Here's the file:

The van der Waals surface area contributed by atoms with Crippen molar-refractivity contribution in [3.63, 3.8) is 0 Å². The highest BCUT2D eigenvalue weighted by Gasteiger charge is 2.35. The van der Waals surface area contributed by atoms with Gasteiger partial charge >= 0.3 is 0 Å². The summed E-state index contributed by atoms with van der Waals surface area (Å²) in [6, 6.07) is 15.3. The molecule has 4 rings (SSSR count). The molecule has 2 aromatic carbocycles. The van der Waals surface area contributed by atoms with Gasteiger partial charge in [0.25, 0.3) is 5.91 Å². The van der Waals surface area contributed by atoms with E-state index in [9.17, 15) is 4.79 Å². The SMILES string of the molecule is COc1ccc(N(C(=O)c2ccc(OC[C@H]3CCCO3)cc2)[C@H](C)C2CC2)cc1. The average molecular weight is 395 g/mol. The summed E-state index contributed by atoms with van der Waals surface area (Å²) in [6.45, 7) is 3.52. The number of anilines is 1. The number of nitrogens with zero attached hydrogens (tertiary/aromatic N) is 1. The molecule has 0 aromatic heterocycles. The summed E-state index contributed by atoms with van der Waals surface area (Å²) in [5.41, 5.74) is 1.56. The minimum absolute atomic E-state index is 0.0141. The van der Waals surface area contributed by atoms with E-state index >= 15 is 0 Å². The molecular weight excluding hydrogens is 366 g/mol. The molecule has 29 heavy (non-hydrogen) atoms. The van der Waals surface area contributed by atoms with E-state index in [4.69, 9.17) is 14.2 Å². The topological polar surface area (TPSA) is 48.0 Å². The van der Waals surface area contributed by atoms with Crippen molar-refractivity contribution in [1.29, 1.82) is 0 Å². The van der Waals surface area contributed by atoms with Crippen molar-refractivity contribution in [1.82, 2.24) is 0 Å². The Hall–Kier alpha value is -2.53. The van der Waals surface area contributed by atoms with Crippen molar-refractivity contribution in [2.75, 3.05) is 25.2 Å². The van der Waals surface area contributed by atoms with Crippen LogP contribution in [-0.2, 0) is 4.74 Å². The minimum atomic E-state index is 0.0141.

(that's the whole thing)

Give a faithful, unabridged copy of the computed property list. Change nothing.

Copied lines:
The van der Waals surface area contributed by atoms with Crippen molar-refractivity contribution in [3.63, 3.8) is 0 Å². The highest BCUT2D eigenvalue weighted by Gasteiger charge is 2.35. The van der Waals surface area contributed by atoms with Gasteiger partial charge >= 0.3 is 0 Å². The summed E-state index contributed by atoms with van der Waals surface area (Å²) in [6, 6.07) is 15.3. The molecule has 4 rings (SSSR count). The molecule has 2 aromatic carbocycles. The van der Waals surface area contributed by atoms with Gasteiger partial charge in [0.25, 0.3) is 5.91 Å². The van der Waals surface area contributed by atoms with E-state index in [9.17, 15) is 4.79 Å². The SMILES string of the molecule is COc1ccc(N(C(=O)c2ccc(OC[C@H]3CCCO3)cc2)[C@H](C)C2CC2)cc1. The average molecular weight is 395 g/mol. The summed E-state index contributed by atoms with van der Waals surface area (Å²) in [6.45, 7) is 3.52. The number of anilines is 1. The number of nitrogens with zero attached hydrogens (tertiary/aromatic N) is 1. The molecule has 0 aromatic heterocycles. The summed E-state index contributed by atoms with van der Waals surface area (Å²) in [5.41, 5.74) is 1.56. The minimum absolute atomic E-state index is 0.0141. The van der Waals surface area contributed by atoms with E-state index >= 15 is 0 Å². The molecular weight excluding hydrogens is 366 g/mol. The molecule has 29 heavy (non-hydrogen) atoms. The van der Waals surface area contributed by atoms with E-state index in [4.69, 9.17) is 14.2 Å². The topological polar surface area (TPSA) is 48.0 Å². The van der Waals surface area contributed by atoms with Crippen molar-refractivity contribution in [1.29, 1.82) is 0 Å². The van der Waals surface area contributed by atoms with Crippen molar-refractivity contribution in [1.82, 2.24) is 0 Å². The Hall–Kier alpha value is -2.53. The van der Waals surface area contributed by atoms with Crippen molar-refractivity contribution in [2.75, 3.05) is 25.2 Å². The van der Waals surface area contributed by atoms with Crippen LogP contribution in [-0.2, 0) is 4.74 Å². The minimum atomic E-state index is 0.0141.